Kent’s CAE develops hybrid fuel cell for unmanned aircraft vehicles
With 118 minutes of operation, the flight surpassed the 60-minute goal that the team set for the flight.
Kent State University’s College of Aeronautics and Engineering (CAE) developed an innovative hybrid fuel cell capacitor that prolongs the flight time of unmanned aircraft vehicles (UAVs), the first hybrid fuel cell battery capacitor developed explicitly for commercial UAVs.
The project team, led by Dr Yanhai Du, Professor at Kent State’s CAE and principal investigator at Kent State’s Fuel Cell Research Lab, developed a lightweight-high-energy-density onboard power source that enables vertical takeoff and landing (VTOL) type aircraft to potentially increase flight time and payload.
The 118 minutes operation only consumed 40% of the fuel tank capacity.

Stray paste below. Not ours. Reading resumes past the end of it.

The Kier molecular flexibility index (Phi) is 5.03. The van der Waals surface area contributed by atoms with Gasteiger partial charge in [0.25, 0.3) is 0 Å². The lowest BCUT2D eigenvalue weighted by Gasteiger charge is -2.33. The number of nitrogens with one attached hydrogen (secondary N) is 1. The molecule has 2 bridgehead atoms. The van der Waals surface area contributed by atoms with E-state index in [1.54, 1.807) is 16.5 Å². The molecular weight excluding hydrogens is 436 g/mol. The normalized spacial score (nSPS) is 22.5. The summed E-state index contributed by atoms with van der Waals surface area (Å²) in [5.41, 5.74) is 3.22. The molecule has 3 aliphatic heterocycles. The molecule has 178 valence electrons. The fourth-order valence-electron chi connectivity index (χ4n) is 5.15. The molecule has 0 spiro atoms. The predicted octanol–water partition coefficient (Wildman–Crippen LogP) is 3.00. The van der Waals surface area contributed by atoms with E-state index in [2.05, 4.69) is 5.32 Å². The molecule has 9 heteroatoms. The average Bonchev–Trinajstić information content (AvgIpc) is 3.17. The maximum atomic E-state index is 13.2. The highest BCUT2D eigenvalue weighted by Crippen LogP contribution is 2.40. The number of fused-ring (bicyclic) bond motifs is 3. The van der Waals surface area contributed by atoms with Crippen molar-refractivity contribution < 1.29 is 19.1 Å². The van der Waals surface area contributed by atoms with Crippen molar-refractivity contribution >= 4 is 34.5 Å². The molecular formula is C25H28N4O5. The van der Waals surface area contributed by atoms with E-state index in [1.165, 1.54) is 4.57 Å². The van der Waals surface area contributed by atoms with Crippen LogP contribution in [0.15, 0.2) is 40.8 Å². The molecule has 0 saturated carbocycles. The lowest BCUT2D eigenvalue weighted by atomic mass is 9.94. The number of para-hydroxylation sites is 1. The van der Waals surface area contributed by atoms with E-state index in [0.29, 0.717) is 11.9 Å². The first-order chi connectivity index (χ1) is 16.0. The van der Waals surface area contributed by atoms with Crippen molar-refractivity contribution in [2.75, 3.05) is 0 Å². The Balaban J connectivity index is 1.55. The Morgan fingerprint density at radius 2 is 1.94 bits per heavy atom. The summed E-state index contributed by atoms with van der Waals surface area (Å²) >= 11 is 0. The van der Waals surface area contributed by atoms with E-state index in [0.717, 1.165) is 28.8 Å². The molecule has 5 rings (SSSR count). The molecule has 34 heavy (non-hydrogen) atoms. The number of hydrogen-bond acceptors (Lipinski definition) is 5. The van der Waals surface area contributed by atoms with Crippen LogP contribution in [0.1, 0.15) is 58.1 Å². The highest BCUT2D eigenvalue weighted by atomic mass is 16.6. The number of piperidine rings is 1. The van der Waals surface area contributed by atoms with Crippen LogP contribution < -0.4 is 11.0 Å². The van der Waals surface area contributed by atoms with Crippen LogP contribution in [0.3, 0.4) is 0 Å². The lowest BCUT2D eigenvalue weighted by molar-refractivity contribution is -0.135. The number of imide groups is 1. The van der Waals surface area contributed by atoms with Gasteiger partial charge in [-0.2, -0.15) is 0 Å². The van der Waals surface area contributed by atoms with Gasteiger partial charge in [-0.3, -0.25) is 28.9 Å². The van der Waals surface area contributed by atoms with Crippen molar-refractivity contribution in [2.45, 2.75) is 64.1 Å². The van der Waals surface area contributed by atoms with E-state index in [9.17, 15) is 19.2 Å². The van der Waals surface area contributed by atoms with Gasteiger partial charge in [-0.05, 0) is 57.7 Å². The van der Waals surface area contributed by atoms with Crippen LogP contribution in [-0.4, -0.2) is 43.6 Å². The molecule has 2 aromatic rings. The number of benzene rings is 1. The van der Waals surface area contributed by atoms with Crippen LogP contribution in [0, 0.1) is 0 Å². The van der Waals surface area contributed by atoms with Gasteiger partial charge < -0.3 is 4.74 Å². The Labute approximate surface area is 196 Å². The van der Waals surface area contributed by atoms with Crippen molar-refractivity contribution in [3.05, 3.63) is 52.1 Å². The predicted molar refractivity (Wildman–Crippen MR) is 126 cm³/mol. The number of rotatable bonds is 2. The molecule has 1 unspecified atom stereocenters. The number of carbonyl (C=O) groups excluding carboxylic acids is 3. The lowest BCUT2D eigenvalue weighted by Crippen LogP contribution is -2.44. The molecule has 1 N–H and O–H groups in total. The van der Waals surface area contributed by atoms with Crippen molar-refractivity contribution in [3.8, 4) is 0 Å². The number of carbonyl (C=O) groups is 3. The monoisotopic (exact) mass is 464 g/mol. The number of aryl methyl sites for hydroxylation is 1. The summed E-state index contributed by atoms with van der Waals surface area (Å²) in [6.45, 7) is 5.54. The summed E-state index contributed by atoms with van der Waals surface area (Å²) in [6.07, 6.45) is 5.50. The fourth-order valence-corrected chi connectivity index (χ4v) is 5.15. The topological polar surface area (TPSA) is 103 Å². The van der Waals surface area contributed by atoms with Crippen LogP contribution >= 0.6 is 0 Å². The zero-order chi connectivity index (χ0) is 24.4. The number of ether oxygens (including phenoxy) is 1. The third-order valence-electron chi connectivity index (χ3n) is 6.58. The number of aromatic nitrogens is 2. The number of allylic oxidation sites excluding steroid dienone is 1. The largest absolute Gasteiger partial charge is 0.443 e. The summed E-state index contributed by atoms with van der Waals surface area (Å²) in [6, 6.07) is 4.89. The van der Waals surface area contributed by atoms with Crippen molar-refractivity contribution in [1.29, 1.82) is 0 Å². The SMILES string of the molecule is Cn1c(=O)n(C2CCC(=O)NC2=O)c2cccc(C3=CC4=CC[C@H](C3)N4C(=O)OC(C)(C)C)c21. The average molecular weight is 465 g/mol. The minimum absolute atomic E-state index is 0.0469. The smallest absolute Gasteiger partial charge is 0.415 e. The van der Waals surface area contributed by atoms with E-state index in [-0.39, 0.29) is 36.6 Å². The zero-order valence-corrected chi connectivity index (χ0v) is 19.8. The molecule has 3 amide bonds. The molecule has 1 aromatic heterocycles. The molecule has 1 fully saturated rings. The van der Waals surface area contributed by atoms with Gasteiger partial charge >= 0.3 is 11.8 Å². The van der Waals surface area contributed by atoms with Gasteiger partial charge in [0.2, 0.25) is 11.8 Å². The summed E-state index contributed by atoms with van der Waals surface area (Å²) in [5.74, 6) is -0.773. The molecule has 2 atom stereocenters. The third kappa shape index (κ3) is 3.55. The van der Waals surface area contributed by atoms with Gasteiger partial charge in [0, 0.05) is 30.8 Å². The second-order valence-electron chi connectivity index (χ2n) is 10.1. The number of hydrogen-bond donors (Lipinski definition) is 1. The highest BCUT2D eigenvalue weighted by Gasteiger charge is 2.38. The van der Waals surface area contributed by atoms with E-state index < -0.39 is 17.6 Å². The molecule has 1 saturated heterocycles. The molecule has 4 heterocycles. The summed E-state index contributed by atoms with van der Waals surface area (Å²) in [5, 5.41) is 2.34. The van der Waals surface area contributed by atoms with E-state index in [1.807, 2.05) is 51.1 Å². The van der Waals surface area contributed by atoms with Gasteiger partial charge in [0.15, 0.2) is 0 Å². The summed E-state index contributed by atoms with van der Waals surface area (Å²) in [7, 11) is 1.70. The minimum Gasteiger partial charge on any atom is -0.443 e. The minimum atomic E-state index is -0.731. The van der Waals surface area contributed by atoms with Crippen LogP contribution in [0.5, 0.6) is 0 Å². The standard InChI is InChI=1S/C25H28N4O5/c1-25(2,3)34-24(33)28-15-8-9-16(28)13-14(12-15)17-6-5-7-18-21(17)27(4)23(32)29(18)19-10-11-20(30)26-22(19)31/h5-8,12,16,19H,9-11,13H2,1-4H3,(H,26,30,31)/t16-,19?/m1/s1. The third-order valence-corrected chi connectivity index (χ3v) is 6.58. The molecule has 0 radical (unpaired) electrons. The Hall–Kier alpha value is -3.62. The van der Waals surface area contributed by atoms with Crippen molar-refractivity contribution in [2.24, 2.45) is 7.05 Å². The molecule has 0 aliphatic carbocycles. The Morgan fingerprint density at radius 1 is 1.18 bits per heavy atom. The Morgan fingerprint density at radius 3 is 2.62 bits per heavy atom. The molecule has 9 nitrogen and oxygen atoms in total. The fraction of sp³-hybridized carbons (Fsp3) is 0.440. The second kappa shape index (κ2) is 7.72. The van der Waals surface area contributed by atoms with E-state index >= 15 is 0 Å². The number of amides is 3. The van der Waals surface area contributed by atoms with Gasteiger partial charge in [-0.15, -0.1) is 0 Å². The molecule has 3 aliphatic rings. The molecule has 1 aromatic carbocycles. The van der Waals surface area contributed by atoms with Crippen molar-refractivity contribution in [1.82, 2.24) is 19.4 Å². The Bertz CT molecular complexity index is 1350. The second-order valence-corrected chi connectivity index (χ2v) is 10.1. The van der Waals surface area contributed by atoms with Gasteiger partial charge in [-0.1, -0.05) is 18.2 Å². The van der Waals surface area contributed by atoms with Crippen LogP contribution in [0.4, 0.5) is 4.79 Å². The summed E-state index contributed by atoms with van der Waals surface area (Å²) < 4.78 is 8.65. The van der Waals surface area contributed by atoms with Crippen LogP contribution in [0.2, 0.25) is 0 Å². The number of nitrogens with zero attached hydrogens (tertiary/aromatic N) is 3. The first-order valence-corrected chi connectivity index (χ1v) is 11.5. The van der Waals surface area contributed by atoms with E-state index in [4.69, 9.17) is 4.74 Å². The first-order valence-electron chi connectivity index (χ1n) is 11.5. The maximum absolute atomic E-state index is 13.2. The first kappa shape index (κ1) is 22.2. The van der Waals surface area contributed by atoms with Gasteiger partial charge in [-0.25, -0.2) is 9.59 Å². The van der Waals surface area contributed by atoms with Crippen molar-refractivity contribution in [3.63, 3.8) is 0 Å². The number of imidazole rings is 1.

Dr Yanhai Du, professor in Kent State’s CAE, said, “We proved that the hybrid power source works in the lab for 12-hours continuous operation, and for flight time, it will really depend on how much fuel we can carry.”
The Ohio Federal Research Network (OFRN) played a role in the initial funding of the project and its successful completion. It was developed from January 2020 through May 2022. OFRN is an Ohio-wide research and development funding program managed by Parallax Advanced Research in collaboration with The Ohio State University and funded by the Ohio Department of Higher Education. Its mission is to “foster statewide university and industry research collaborations that meet the mission-critical need of Ohio’s federal laboratories.”
The project team included Kent State, Case Western Reserve University, NASA Glenn Research Center, University of Dayton Research Institute (UDRI), Wright State University, Event 38 Unmanned Systems Inc., Air Force Research Laboratory, and Army Research Laboratory.
Matt Bush, Parallax Advanced Research Program Manager for OFRN, commented, “What the Kent State and Event 38 team accomplished proves that the best ideas come out of the academic-small business-government collaborations, and best of all, they have the power to change how we travel and distribute goods and services.”